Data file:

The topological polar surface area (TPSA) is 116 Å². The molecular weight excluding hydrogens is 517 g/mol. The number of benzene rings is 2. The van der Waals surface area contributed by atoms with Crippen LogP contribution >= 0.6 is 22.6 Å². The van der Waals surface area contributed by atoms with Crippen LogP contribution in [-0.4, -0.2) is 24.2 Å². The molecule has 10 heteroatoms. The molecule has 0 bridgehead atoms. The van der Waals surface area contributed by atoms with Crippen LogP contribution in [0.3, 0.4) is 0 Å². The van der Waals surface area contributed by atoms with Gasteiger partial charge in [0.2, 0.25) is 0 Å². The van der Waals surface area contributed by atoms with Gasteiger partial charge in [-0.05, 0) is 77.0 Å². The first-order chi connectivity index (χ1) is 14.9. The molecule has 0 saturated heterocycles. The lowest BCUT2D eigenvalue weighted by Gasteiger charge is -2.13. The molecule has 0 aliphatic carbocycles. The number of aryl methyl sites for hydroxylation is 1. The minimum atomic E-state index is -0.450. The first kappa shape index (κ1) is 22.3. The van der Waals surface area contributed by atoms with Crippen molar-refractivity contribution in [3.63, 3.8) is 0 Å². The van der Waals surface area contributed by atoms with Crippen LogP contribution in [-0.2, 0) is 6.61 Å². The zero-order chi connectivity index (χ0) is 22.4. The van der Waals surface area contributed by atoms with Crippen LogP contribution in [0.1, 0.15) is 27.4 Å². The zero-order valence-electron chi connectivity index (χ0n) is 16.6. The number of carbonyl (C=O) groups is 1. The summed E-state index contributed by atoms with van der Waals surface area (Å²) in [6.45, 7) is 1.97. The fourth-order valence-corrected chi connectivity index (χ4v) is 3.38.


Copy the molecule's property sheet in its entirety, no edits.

The topological polar surface area (TPSA) is 116 Å². The molecular weight excluding hydrogens is 517 g/mol. The number of benzene rings is 2. The van der Waals surface area contributed by atoms with Crippen LogP contribution >= 0.6 is 22.6 Å². The van der Waals surface area contributed by atoms with Crippen LogP contribution in [-0.4, -0.2) is 24.2 Å². The molecule has 10 heteroatoms. The molecule has 0 bridgehead atoms. The van der Waals surface area contributed by atoms with Crippen LogP contribution in [0.3, 0.4) is 0 Å². The van der Waals surface area contributed by atoms with Gasteiger partial charge in [0.2, 0.25) is 0 Å². The van der Waals surface area contributed by atoms with Gasteiger partial charge in [-0.05, 0) is 77.0 Å². The first-order chi connectivity index (χ1) is 14.9. The molecule has 0 saturated heterocycles. The lowest BCUT2D eigenvalue weighted by Gasteiger charge is -2.13. The molecule has 0 aliphatic carbocycles. The number of aryl methyl sites for hydroxylation is 1. The minimum atomic E-state index is -0.450. The first kappa shape index (κ1) is 22.3. The van der Waals surface area contributed by atoms with Crippen molar-refractivity contribution in [3.63, 3.8) is 0 Å². The van der Waals surface area contributed by atoms with Crippen LogP contribution in [-0.2, 0) is 6.61 Å². The zero-order chi connectivity index (χ0) is 22.4. The van der Waals surface area contributed by atoms with Crippen LogP contribution in [0.1, 0.15) is 27.4 Å². The zero-order valence-electron chi connectivity index (χ0n) is 16.6. The number of carbonyl (C=O) groups is 1. The summed E-state index contributed by atoms with van der Waals surface area (Å²) in [6.45, 7) is 1.97. The fourth-order valence-corrected chi connectivity index (χ4v) is 3.38.